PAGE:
A few weeks ago I went on a Friends of Te Papa bus trip to Bulls in the North Island (about 150 kilometres north of Wellington). Recent marketing makes puns with the name, for example “Bulls: a town like no udder”; Bulls: unforget-a-bull; or the sign for the local police station “Const-a-bull”. As some of us were walking the short distance from a morning tea welcome at the local RSA club to the Bulls Museum, we passed a sign for the local physiotherapist. I thought of “bend-a-bull”; a better suggestion was “flex-a-bull”. But as they hadn’t invented any pun, they probably thought the whole idea regret-a-bull.
At Bulls Museum we were divided into two groups – one looked at the displays in the main building, while the other was given an informative talk in the ‘stables’ – a building housing various horse-drawn forms of transport and accessories (like a ladies side-saddle).
One of the interesting displays was about the four horses that were transported back to New Zealand at the end of World War One. Yes, of the thousands that went, probably only four made it back home – including ‘Bess’ who has her own monument near Bulls, which we saw from the road – a Category 1 listed historic monument: “Of the 3817 New Zealand horses that served during the war, Bess was one of a very small number of horses to return home. On her death in 1934, Powles erected the small stone memorial over her grave. A unique and important memorial, the structure is the only one in the country to commemorate the horses that served New Zealand during the First World War. It is also one of the very few to commemorate the role of horses in war in the world.” [From the Heritage NZ listing.]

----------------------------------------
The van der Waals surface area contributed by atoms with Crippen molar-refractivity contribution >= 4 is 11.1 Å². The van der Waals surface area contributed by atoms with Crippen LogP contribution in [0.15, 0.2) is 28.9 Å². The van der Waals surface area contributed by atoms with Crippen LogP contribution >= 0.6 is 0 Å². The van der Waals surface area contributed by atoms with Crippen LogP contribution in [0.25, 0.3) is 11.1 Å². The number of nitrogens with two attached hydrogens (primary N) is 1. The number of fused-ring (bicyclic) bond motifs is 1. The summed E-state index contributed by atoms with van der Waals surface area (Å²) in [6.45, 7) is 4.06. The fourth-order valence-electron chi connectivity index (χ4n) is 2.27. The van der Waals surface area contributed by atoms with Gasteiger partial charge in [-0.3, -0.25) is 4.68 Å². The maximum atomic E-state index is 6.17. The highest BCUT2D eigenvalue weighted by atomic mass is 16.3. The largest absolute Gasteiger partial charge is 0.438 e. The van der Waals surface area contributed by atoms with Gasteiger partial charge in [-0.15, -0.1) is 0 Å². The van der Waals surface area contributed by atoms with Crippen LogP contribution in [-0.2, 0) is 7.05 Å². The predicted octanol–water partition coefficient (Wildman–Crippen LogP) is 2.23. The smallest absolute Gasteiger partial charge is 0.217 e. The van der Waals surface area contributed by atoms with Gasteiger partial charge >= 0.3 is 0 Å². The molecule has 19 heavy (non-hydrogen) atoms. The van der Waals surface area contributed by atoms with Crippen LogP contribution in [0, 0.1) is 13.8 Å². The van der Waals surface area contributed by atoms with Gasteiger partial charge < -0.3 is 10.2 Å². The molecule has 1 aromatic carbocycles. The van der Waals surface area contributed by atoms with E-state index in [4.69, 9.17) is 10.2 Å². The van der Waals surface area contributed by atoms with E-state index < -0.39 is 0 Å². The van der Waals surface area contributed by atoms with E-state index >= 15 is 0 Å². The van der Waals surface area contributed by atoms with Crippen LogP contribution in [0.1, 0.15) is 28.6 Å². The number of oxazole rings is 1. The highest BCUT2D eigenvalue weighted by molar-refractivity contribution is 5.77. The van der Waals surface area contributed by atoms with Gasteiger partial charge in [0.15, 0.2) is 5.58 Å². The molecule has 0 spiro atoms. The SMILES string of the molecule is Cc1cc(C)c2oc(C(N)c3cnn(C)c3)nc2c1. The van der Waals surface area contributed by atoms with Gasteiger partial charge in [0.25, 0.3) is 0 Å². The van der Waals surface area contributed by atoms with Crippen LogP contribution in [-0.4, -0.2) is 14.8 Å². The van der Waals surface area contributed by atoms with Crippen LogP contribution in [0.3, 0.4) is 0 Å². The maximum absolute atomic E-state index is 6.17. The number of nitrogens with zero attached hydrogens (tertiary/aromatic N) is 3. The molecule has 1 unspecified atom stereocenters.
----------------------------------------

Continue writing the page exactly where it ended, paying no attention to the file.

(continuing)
From the museum we continued in our two groups to visit two historic houses – Lethenty and Beccles. Lethenty is a Category 2 listed building, built in 1915 following a fire in the earlier house. (Its water tower is also a listed historic feature).
Beccles appears not to be listed with Heritage NZ, but the remains of a redoubt (from the 1860s wars) at the back of the property are. At each house we had an informative talk from the owner or family member. Beccles was begun in the 1880s and later a large room was added by the then owner as a church meeting room. It has been altered over time by various owners. (You can see some more photos and information at this link.)
After lunch we drove along Parewanui Road to the coast. The first stop was the 1862-built Te Wheriko Church. It was moved in 1897 to its current location due to flood risk from the Rangitikei river.
On the way back to Wellington we stopped at Sanson to see the 1877-built church, designed by Wellington architect Charles Tringham, St Thomas Church, a Category 2 listed historic building.
It was a well organised and enjoy-a-bull trip!